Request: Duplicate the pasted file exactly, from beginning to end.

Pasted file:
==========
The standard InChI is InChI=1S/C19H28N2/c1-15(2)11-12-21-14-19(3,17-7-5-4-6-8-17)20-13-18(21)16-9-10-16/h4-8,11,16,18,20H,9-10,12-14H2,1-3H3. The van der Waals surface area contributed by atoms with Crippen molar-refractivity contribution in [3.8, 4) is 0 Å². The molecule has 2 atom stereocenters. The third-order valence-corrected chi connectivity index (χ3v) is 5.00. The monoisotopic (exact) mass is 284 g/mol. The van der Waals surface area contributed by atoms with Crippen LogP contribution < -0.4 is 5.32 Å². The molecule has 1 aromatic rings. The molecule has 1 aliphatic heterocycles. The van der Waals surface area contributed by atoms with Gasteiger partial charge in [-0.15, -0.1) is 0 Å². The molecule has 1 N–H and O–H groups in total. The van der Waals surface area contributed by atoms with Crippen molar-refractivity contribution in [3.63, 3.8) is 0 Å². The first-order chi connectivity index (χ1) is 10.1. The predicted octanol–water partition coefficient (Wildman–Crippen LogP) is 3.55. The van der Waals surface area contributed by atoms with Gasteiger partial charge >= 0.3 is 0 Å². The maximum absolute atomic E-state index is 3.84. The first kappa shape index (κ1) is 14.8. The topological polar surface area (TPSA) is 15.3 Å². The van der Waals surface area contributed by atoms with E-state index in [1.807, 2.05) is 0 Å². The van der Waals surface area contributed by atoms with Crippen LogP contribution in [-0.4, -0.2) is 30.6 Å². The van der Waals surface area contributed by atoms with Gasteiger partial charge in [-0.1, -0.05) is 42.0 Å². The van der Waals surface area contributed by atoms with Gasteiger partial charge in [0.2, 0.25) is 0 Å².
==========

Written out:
The standard InChI is InChI=1S/C19H28N2/c1-15(2)11-12-21-14-19(3,17-7-5-4-6-8-17)20-13-18(21)16-9-10-16/h4-8,11,16,18,20H,9-10,12-14H2,1-3H3. The van der Waals surface area contributed by atoms with Crippen molar-refractivity contribution in [3.8, 4) is 0 Å². The molecule has 2 atom stereocenters. The third-order valence-corrected chi connectivity index (χ3v) is 5.00. The monoisotopic (exact) mass is 284 g/mol. The van der Waals surface area contributed by atoms with Crippen LogP contribution < -0.4 is 5.32 Å². The molecule has 1 aromatic rings. The molecule has 1 aliphatic heterocycles. The van der Waals surface area contributed by atoms with Gasteiger partial charge in [-0.15, -0.1) is 0 Å². The molecule has 1 N–H and O–H groups in total. The van der Waals surface area contributed by atoms with Crippen molar-refractivity contribution in [3.63, 3.8) is 0 Å². The first-order chi connectivity index (χ1) is 10.1. The predicted octanol–water partition coefficient (Wildman–Crippen LogP) is 3.55. The van der Waals surface area contributed by atoms with Gasteiger partial charge >= 0.3 is 0 Å². The maximum absolute atomic E-state index is 3.84. The first kappa shape index (κ1) is 14.8. The topological polar surface area (TPSA) is 15.3 Å². The van der Waals surface area contributed by atoms with E-state index in [1.807, 2.05) is 0 Å². The van der Waals surface area contributed by atoms with Crippen LogP contribution in [-0.4, -0.2) is 30.6 Å². The van der Waals surface area contributed by atoms with Gasteiger partial charge in [-0.1, -0.05) is 42.0 Å². The van der Waals surface area contributed by atoms with Gasteiger partial charge in [0.2, 0.25) is 0 Å².